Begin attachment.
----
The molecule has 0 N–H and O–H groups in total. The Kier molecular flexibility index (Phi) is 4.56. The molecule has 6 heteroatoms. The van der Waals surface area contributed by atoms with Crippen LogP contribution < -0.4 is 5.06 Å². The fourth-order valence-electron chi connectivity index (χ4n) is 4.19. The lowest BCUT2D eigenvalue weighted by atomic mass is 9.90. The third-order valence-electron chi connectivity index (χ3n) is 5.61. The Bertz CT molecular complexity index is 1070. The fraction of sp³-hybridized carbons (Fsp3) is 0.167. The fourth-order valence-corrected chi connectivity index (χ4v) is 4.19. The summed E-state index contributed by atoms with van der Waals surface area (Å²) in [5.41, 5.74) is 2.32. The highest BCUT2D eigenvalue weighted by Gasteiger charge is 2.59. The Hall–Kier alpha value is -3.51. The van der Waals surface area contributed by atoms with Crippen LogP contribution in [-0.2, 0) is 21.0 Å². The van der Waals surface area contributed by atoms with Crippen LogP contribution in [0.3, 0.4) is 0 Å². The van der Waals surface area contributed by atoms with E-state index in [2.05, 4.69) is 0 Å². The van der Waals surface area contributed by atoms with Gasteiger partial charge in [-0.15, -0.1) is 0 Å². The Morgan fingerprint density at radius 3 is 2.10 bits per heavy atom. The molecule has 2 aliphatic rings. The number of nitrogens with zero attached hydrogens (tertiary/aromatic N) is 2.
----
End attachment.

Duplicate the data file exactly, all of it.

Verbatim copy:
The molecule has 0 N–H and O–H groups in total. The Kier molecular flexibility index (Phi) is 4.56. The molecule has 6 heteroatoms. The van der Waals surface area contributed by atoms with Crippen LogP contribution < -0.4 is 5.06 Å². The fourth-order valence-electron chi connectivity index (χ4n) is 4.19. The lowest BCUT2D eigenvalue weighted by atomic mass is 9.90. The third-order valence-electron chi connectivity index (χ3n) is 5.61. The Bertz CT molecular complexity index is 1070. The fraction of sp³-hybridized carbons (Fsp3) is 0.167. The fourth-order valence-corrected chi connectivity index (χ4v) is 4.19. The summed E-state index contributed by atoms with van der Waals surface area (Å²) in [5.41, 5.74) is 2.32. The highest BCUT2D eigenvalue weighted by Gasteiger charge is 2.59. The Hall–Kier alpha value is -3.51. The van der Waals surface area contributed by atoms with Crippen LogP contribution in [-0.2, 0) is 21.0 Å². The van der Waals surface area contributed by atoms with Crippen LogP contribution in [0.3, 0.4) is 0 Å². The van der Waals surface area contributed by atoms with E-state index in [2.05, 4.69) is 0 Å². The van der Waals surface area contributed by atoms with Gasteiger partial charge in [-0.15, -0.1) is 0 Å². The Morgan fingerprint density at radius 3 is 2.10 bits per heavy atom. The molecule has 2 aliphatic rings. The number of nitrogens with zero attached hydrogens (tertiary/aromatic N) is 2.